As a group of seventy, we each entered the weekend with a different understanding of justice and its relevance to our lives. What does the call to do justice in Micah 6:8 really mean? Is it only for my cousin who serves as a missionary in Uganda, my friend who teaches at an inner city school, or my neighbor who runs the soup kitchen at our church? What does it look like for us as twenty-something Fellows and for the businessmen, lawyers and museum curators that we may become? Gideon avoided any speculation and provided us with a biblical framework for understanding the call to do justice. He suggested that the call to do justice is a thread in the fabric of the biblical narrative. It is not optional, but rather, essential and interwoven, it is part of what it is to be human. What a bold statement! Throughout the weekend we heard from Gideon about ways that we could begin to “do justice” and had great discussions around our tables with the other Fellows.

The weekend was filled with great food, fresh mountain air, an Ultimate Frisbee tournament victory for the Trinity Fellows, and much laughter. We returned to Charlottesville grateful for each other and aware of the friendships that the Lord has established. Conversations on the ideas Gideon presented still linger and can be traced in g-mail threads that relate articles about justice to one another and uncover areas of injustice that we participate in by nature of our consumerism. I think we will continue to see the fruit of these discussions in years to come and each in our own spheres of influence. For now, we will pray and ask God to establish the work of our hands and open our eyes to the world around us.

--Ally Jaggard, East Stroudsburg Pennsylvania

Purpose at Work

Written by: Tripp Purks Perhaps the most constant and stable thing in the life of a Fellow (other than certain exhaustion and deep conversation) is that fact that every Monday, Tuesday, and Wednesday we will be at our jobs along with the rest of the working world. The job-experience element of the program is indeed one of the cornerstones in the Fellow's foundation. The opportunity to be immersed in and contributing to the daily movement of an organization is extremely valuable to formation, and the part-time work hours certainly are a welcome relief to juggling the other aspects of the program. Though Fellows often work at entry level positions their presence is (hopefully) associated with hard work, pleasant dispositions, and a servant's attitude, thus bringing an invaluable contribution to their respective companies.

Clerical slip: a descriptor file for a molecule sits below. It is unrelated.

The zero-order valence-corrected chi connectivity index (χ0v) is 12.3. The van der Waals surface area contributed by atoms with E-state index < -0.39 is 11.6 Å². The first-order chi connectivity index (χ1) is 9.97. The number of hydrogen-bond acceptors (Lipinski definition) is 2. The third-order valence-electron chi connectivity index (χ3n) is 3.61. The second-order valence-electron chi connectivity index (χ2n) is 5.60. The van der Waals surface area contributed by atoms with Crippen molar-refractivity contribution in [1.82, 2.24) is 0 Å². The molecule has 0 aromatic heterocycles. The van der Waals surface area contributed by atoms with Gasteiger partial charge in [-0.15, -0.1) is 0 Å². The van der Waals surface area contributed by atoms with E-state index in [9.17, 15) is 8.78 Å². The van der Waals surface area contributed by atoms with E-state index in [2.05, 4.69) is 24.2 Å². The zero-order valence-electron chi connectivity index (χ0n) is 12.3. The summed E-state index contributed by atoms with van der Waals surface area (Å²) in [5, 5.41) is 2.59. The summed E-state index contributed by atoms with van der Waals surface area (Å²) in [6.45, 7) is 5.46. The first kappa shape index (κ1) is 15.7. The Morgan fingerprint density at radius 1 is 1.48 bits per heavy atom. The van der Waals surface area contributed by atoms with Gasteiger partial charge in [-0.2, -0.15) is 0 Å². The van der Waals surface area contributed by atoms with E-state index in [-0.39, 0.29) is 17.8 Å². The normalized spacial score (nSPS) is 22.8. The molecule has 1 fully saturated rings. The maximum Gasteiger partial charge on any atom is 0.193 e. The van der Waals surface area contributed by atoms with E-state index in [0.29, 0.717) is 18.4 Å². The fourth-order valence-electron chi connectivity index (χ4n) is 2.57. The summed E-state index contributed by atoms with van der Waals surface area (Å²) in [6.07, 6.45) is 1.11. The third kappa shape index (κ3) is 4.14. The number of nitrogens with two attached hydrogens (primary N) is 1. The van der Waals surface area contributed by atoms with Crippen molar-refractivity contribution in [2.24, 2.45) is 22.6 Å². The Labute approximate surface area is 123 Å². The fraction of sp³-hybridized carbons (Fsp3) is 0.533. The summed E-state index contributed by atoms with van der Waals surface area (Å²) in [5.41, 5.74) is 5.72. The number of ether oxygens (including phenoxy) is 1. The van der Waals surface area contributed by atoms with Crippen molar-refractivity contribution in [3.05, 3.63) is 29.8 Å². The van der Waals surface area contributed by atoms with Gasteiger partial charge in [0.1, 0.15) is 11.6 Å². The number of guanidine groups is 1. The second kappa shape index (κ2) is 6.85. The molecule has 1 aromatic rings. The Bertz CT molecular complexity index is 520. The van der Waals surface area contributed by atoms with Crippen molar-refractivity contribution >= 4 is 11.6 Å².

As for me, I've found that my time at work has been quite an experience. Though it is certainly not always exciting, or incredibly inspiring, I usually am able to see the value of the work that I do. The role of an intern is a funny thing, I often feel that I am held in this tension of doing things that are seemingly imperative to the company, but but are things that no one else would ever do. So I'm necessary and invisible simultaneously? Possibly. But the beautiful thing about the humbleness of my role (and often the role of other Fellows in their job-sites) is that it pushes me to labor outside of my own gain. Thus, the job experience becomes less about the work that I must do, but rather how I complete it. The beauty of this situation is that God works amazing things with a servants heart, and his movement in my heart while at work has certainly begun to bridge the gap between the tasks that I have to complete and the ways in which I am called to exist and behave at work. The cool thing is that when God helps me understand that work is serving well where I am called to be in that moment, stuffing 85 mailboxes seems more redemptive than I once thought.

For more updates on my life as a Fellow at the Federal Executive Institute. Start here and follow along in my blog